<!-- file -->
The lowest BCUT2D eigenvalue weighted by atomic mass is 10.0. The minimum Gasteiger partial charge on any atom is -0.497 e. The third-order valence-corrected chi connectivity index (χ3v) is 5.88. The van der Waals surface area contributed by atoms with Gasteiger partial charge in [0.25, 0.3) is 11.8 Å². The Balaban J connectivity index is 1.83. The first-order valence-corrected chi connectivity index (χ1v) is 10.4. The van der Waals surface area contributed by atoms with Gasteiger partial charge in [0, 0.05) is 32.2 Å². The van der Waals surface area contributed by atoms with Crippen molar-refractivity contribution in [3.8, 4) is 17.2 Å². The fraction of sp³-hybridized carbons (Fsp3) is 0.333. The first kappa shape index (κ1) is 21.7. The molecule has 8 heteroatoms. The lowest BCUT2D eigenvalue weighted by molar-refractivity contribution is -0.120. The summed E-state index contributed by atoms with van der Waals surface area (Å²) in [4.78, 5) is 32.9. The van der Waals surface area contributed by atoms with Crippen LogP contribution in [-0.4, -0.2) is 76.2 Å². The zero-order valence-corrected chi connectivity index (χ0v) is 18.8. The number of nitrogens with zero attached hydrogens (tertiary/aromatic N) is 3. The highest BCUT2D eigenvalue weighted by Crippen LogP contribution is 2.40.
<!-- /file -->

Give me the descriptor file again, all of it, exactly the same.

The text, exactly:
The lowest BCUT2D eigenvalue weighted by atomic mass is 10.0. The minimum Gasteiger partial charge on any atom is -0.497 e. The third-order valence-corrected chi connectivity index (χ3v) is 5.88. The van der Waals surface area contributed by atoms with Gasteiger partial charge in [0.25, 0.3) is 11.8 Å². The Balaban J connectivity index is 1.83. The first-order valence-corrected chi connectivity index (χ1v) is 10.4. The van der Waals surface area contributed by atoms with Gasteiger partial charge in [0, 0.05) is 32.2 Å². The van der Waals surface area contributed by atoms with Crippen molar-refractivity contribution in [3.8, 4) is 17.2 Å². The fraction of sp³-hybridized carbons (Fsp3) is 0.333. The first kappa shape index (κ1) is 21.7. The molecule has 8 heteroatoms. The lowest BCUT2D eigenvalue weighted by molar-refractivity contribution is -0.120. The summed E-state index contributed by atoms with van der Waals surface area (Å²) in [4.78, 5) is 32.9. The van der Waals surface area contributed by atoms with Crippen LogP contribution in [-0.4, -0.2) is 76.2 Å². The zero-order valence-corrected chi connectivity index (χ0v) is 18.8. The number of nitrogens with zero attached hydrogens (tertiary/aromatic N) is 3. The highest BCUT2D eigenvalue weighted by Crippen LogP contribution is 2.40.